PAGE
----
Colonscopia robotica: analisi comparativa dei costi rispetto alla colonscopia convenzionale indolore
Rosi Sicuro, Emanuele Tumino, Christian Lambiase, Domenica Mamone
Background Among the various causes of death, colorectal carcinoma represents the second highest cause in frequency both in men and in women. A colorectal cancer is diagnosed every 3,5 minutes and a person dies of colorectal cancer every 9 minutes. In 2018, in Italy around 51.000 new cases, with a mortality rate of over 18.000 deaths were recorded. There is clear evidence demonstrating that the identification and treatment of cancer at an early stage positively influence the reduction in mortality. Colonoscopy is the most effective technique used to identify and remove polyps, thus avoiding the costs related to surgical treatment and hospitalization.
The features of the Endotics® system were designed to overcome three issues associated with conventional colonoscopy: pain, risks (contamination, work-related injuries), and learning curve. At first, the system was only used on complicated patients with previous failed conventional colonoscopy, later the system was used on patients eligible for anaesthesia.
Endotics is a robotic colonoscopy system consisting of a workstation equipped with a control console and a disposable endoscopy probe with microcamera. The locomotion of the probe inside the intestine is based on the "inchworm" principle and is made possible by an anchoring system, positioned at the ends of the flexible body.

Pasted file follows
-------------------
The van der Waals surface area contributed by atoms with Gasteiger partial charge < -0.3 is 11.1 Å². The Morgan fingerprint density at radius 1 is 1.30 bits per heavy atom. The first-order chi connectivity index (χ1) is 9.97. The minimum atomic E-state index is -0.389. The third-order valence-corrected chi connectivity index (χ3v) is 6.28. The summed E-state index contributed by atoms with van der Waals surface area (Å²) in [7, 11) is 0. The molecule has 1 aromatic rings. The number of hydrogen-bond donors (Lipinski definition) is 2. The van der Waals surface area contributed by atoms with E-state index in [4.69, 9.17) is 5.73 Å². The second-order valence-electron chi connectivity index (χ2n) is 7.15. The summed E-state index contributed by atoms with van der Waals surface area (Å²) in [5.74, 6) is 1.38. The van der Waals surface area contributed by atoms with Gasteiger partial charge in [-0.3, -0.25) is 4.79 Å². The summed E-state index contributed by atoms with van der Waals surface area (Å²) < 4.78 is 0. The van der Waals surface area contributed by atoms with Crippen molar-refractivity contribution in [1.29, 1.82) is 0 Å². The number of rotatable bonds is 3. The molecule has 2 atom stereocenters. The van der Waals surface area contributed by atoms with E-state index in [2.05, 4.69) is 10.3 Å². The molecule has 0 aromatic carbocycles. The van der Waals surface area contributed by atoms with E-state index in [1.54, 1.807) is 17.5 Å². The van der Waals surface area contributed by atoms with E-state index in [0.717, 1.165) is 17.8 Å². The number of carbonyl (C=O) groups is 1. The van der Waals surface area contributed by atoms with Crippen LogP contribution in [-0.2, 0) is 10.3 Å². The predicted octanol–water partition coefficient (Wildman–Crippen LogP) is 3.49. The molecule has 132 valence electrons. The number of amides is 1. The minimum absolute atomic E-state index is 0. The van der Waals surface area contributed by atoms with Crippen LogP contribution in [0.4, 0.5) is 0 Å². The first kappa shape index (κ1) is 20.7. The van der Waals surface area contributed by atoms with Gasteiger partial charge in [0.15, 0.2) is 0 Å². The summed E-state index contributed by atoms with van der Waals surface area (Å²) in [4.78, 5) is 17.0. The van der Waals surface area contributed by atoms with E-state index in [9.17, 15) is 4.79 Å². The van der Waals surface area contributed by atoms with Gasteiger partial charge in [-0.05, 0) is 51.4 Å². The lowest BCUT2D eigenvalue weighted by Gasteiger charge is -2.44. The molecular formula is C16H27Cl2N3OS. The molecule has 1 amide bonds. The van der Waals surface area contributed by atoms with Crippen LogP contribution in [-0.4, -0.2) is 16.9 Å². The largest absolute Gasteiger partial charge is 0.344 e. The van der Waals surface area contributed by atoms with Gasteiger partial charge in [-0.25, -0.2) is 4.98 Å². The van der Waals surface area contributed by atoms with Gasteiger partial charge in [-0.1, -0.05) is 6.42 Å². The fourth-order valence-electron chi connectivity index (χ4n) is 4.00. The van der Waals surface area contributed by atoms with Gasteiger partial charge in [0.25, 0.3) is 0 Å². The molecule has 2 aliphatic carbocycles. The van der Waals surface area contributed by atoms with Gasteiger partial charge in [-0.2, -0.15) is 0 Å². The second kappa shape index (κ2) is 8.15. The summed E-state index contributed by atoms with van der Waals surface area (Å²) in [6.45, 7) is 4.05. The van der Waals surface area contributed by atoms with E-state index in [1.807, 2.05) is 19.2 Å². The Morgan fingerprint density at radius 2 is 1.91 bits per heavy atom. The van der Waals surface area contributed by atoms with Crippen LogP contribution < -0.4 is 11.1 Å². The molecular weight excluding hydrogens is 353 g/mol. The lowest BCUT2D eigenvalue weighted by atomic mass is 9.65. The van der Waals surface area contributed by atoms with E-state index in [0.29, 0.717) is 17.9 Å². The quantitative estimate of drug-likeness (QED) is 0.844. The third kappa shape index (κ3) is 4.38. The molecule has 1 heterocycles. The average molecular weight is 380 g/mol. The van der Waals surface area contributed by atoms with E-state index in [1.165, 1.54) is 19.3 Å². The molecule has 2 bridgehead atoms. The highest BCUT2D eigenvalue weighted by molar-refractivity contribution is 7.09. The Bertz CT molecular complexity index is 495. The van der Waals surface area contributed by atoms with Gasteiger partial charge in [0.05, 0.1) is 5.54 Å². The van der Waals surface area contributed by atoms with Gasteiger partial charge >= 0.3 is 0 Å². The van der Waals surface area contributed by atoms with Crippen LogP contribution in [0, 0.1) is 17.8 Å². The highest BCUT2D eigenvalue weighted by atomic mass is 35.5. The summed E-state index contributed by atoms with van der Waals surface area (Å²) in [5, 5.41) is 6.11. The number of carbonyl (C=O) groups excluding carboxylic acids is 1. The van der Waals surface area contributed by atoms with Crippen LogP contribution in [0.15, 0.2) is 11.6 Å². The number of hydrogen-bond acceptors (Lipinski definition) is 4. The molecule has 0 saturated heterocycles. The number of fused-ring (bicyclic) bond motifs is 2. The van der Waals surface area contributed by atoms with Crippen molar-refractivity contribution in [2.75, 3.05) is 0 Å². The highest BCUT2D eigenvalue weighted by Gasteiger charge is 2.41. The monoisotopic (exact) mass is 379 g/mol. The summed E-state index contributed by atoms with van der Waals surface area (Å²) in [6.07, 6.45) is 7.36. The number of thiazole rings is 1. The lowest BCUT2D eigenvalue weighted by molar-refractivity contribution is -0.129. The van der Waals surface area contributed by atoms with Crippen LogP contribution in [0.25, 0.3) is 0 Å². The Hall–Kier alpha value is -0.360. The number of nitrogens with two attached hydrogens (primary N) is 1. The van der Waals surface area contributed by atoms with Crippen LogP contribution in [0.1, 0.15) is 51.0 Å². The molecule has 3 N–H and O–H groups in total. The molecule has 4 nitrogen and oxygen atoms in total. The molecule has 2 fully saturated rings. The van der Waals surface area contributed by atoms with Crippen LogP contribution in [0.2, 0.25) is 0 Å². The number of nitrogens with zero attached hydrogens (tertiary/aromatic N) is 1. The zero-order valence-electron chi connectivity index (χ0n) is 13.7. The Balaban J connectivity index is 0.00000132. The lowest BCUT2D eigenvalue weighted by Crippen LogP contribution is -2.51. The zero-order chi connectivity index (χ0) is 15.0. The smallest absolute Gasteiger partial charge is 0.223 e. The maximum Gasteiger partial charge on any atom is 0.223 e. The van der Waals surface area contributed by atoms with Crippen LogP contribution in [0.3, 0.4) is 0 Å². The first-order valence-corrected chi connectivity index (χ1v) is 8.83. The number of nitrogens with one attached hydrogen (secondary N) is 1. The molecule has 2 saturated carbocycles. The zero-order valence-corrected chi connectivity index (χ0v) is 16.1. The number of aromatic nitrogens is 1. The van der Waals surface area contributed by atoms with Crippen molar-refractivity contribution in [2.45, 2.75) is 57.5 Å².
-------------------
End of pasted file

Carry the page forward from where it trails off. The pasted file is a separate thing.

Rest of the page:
The purpose of this study was to evaluate the costs of the Endotics® system for robotic colonoscopy as an alternative to conventional diagnostic colonoscopy performed under anaesthesia from the University Hospital of Pisa perspective.
Methods The cost analysis was developed according to the Budget Impact Analysis method application, an essential and complementary part of the HTA evaluation, which has the main purpose of assessing the financial sustainability of a new health technology. The direct hospital costs for each step of the two procedures were collected. The observation period covered a time interval of 3 months, during which an average of 43 colonoscopic procedures per day was performed and mapped and a total of 23 colonoscopes were used in the University Hospital of Pisa.
Results Overall, the work done has allowed identifying the direct cost of a conventional painless diagnostic colonoscopy performed which amounts to € 426.25. The valuation of the direct costs of the robotic colonoscopy amounted overall to € 441.25. The results showed that the two methods were cost equivalent even if the economic advantages of the robotic colonoscopy in terms of lack of anesthesia and post intervention infections should be considered.
Conclusions The ideal procedure to diagnose a colon disease should be safe, well-tolerated, possibly non-invasive, with high diagnostic accuracy and, not least, cost-effectiveness. The results of this study suggest that in the University Hospital of Pisa the costs related to robotic colonoscopy performed with the Endotics® system are superimposable to those of conventional painless colonoscopy, reducing the overall risk associated with the colonoscopic procedure and maintaining a high diagnostic accuracy with a greater tolerability by the patient.
Key words: colorectal carcinoma, robotic diagnostic colonoscopy, conventional diagnostic colonoscopy, Budget Impact Analysis